Ivan Rodriguez becomes first former Nationals player to be voted into Hall of Fame

Ivan "Pudge" Rodriguez became the first former Nationals player (2005-present) to be inducted into the Baseball Hall of Fame on Wednesday. He was inducted in his first year of eligibility, marking the 52nd first-ballot hall of famer in history. 

Rodriguez, who was the first free agent signed by current Nationals general manager Mike Rizzo, played the final two seasons of his career with Washington in 2010-11. During his time in D.C. he hit .254 six homers and 68 RBI. Pudge's greatest contribution to the Nationals came from his leadership and work ethic. He guided Stephen Strasburg through his rookie season and also helped develop Wilson Ramos so he could pass the torch to him. 

During his 21-year career, Pudge made 14 all-star teams, won 13 gold gloves, won seven silver slugger awards, led his league in caught-steeling percentage nine times, and was named American League MVP in 1999 with the Texas Rangers. He became a World Series champion in 2003 with the Florida Marlins. Pudge's 13 gold gloves are the most ever by a catcher, and his 2,844 career hits are the most ever by a player who appeared in 50 percent or more of their career games as a catcher.  

In addition to Rodriguez, former Montreal Expos great Tim Raines was inducted to the Hall of Fame. Raines is the franchise leader (Expos/Nationals) in walks (793), runs (947), stolen bases (635) and triples (82). Raines was an all-star seven times and he won a silver slugger in 1986 with the Expos. He is the only player in MLB history with at least 100 triples, 150 homers and 600 RBI in a career, and the only player to steal at least 70 bases in six consecutive seasons. 

Related: Bryce Harper wants Nationals to spend money on players, not team store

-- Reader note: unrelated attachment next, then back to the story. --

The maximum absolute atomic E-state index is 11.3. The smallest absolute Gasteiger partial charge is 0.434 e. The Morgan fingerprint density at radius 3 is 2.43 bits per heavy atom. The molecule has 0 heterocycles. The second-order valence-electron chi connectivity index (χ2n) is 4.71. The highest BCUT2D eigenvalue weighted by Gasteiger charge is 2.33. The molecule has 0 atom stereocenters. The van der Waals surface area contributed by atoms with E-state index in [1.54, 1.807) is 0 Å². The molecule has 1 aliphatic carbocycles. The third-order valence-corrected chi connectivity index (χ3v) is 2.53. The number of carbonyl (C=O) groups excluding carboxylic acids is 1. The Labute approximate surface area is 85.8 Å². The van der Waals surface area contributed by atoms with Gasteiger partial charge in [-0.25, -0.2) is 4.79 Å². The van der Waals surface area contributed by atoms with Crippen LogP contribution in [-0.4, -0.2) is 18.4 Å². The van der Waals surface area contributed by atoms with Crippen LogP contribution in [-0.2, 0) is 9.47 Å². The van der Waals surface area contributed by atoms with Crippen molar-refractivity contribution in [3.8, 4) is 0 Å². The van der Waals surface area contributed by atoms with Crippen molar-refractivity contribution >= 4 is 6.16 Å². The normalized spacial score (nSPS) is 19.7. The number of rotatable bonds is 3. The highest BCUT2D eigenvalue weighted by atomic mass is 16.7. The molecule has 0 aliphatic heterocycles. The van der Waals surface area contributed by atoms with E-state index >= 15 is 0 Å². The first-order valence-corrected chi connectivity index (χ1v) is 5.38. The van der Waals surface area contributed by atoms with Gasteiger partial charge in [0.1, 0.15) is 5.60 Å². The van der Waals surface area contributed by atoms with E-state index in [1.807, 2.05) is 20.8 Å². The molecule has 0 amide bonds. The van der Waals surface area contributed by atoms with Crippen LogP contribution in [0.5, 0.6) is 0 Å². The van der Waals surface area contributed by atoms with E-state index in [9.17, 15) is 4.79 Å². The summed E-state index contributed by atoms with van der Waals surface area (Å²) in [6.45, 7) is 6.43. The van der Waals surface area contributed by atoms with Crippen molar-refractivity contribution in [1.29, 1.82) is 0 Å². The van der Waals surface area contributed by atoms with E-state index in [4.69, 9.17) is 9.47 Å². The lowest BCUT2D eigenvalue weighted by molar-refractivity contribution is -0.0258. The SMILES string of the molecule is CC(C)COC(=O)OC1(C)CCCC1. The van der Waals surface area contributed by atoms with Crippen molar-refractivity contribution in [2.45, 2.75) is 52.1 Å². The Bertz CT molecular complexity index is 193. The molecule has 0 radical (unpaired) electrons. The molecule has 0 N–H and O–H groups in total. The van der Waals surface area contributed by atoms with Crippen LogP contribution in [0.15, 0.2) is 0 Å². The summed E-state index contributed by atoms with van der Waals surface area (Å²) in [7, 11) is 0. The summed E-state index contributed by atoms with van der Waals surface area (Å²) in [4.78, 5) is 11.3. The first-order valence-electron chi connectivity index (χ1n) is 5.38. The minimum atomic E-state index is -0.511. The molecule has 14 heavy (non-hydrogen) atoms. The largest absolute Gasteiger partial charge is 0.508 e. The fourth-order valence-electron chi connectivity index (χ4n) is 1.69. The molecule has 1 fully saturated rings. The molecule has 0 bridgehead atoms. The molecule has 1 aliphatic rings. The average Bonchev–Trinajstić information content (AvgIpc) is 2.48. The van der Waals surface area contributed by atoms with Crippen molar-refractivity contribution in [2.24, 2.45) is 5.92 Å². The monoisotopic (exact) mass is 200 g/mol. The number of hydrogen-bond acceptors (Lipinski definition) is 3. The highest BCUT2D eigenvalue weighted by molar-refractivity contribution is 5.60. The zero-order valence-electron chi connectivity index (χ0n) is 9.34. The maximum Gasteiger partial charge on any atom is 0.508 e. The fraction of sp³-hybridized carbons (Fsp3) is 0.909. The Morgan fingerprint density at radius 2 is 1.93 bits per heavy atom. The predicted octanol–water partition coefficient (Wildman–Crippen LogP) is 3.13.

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Bryce Harper wants Nationals to invest in Matt Wieters, Greg Holland more than facilities

Bryce Harper wants Nationals to invest in Matt Wieters, Greg Holland more than facilities

Bryce Harper isn't one to keep his opinions to himself. The Nationals slugger is outspoken about what he wants, whether that's to "Make Baseball Fun Again" or to make at least $400 million on his next contract

On Wednesday, he gave his take on how the Nats should be investing their money this summer. Here's Harper responding to a tweet from ESPN's Jim Bowden.

Harper's message: Players over everything else. Sorry, gift shop. 

It's plain to see where the 2015 NL MVP is going with this. Obviously, he wants as much talent around him as possible for a chance to win the World Series. 

Matt Wieters, a four-time All-Star catcher, and Greg Holland, a two-time All-Star closer, could be significant additions to Washington's roster. 

Harper is set to become a free agent in 2018, at which point an organization like the New York Yankees will be prepared to offer him both a massive salary and a massive investment in the players around him.

The slugger probably hopes his current team will try to surround him with winning pieces in an effort to keep him. But if a report about the Nationals' reaction to his contract demands proves accurate, they may have another agenda. 

There's Harper drama around the Nationals? Just a regular Wednesday here in Washington.

MORE NATIONALS: Nationals avoid arbitration with Harper, three others